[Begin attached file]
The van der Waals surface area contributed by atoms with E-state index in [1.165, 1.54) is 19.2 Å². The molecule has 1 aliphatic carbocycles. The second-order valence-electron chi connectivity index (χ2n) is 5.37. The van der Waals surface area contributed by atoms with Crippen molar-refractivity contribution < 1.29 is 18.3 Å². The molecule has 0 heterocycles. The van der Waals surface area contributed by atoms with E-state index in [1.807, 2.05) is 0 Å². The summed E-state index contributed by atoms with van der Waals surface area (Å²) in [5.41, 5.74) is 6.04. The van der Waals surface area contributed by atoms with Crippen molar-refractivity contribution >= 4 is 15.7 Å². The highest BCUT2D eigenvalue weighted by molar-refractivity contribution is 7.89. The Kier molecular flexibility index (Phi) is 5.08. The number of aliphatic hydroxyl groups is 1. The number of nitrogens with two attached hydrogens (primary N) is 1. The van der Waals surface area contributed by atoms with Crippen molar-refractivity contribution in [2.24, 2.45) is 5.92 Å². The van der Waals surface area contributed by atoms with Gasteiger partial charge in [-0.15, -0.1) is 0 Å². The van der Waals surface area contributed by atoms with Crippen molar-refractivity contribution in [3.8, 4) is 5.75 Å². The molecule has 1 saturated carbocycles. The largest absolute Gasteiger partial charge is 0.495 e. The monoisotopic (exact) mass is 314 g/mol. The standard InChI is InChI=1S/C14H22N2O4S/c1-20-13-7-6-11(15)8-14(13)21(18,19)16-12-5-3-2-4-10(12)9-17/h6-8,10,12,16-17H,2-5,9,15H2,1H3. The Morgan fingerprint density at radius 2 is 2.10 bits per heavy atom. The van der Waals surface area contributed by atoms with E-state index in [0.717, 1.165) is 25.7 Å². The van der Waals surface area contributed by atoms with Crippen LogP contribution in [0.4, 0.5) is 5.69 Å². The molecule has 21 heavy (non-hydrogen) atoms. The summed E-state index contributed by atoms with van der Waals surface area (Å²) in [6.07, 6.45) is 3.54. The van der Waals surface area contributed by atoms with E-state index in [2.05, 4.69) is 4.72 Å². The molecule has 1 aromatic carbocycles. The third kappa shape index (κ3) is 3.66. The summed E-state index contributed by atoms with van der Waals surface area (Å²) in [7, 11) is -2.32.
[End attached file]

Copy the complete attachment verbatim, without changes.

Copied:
The van der Waals surface area contributed by atoms with E-state index in [1.165, 1.54) is 19.2 Å². The molecule has 1 aliphatic carbocycles. The second-order valence-electron chi connectivity index (χ2n) is 5.37. The van der Waals surface area contributed by atoms with Crippen molar-refractivity contribution < 1.29 is 18.3 Å². The molecule has 0 heterocycles. The van der Waals surface area contributed by atoms with E-state index in [1.807, 2.05) is 0 Å². The summed E-state index contributed by atoms with van der Waals surface area (Å²) in [5.41, 5.74) is 6.04. The van der Waals surface area contributed by atoms with Crippen molar-refractivity contribution >= 4 is 15.7 Å². The highest BCUT2D eigenvalue weighted by molar-refractivity contribution is 7.89. The Kier molecular flexibility index (Phi) is 5.08. The number of aliphatic hydroxyl groups is 1. The number of nitrogens with two attached hydrogens (primary N) is 1. The van der Waals surface area contributed by atoms with Crippen molar-refractivity contribution in [2.24, 2.45) is 5.92 Å². The van der Waals surface area contributed by atoms with Gasteiger partial charge in [-0.15, -0.1) is 0 Å². The van der Waals surface area contributed by atoms with Crippen molar-refractivity contribution in [3.8, 4) is 5.75 Å². The molecule has 1 saturated carbocycles. The largest absolute Gasteiger partial charge is 0.495 e. The monoisotopic (exact) mass is 314 g/mol. The standard InChI is InChI=1S/C14H22N2O4S/c1-20-13-7-6-11(15)8-14(13)21(18,19)16-12-5-3-2-4-10(12)9-17/h6-8,10,12,16-17H,2-5,9,15H2,1H3. The Morgan fingerprint density at radius 2 is 2.10 bits per heavy atom. The van der Waals surface area contributed by atoms with E-state index in [0.717, 1.165) is 25.7 Å². The van der Waals surface area contributed by atoms with Crippen LogP contribution in [0.4, 0.5) is 5.69 Å². The molecule has 21 heavy (non-hydrogen) atoms. The summed E-state index contributed by atoms with van der Waals surface area (Å²) in [6.07, 6.45) is 3.54. The van der Waals surface area contributed by atoms with E-state index in [2.05, 4.69) is 4.72 Å². The molecule has 1 aromatic carbocycles. The third kappa shape index (κ3) is 3.66. The summed E-state index contributed by atoms with van der Waals surface area (Å²) in [7, 11) is -2.32.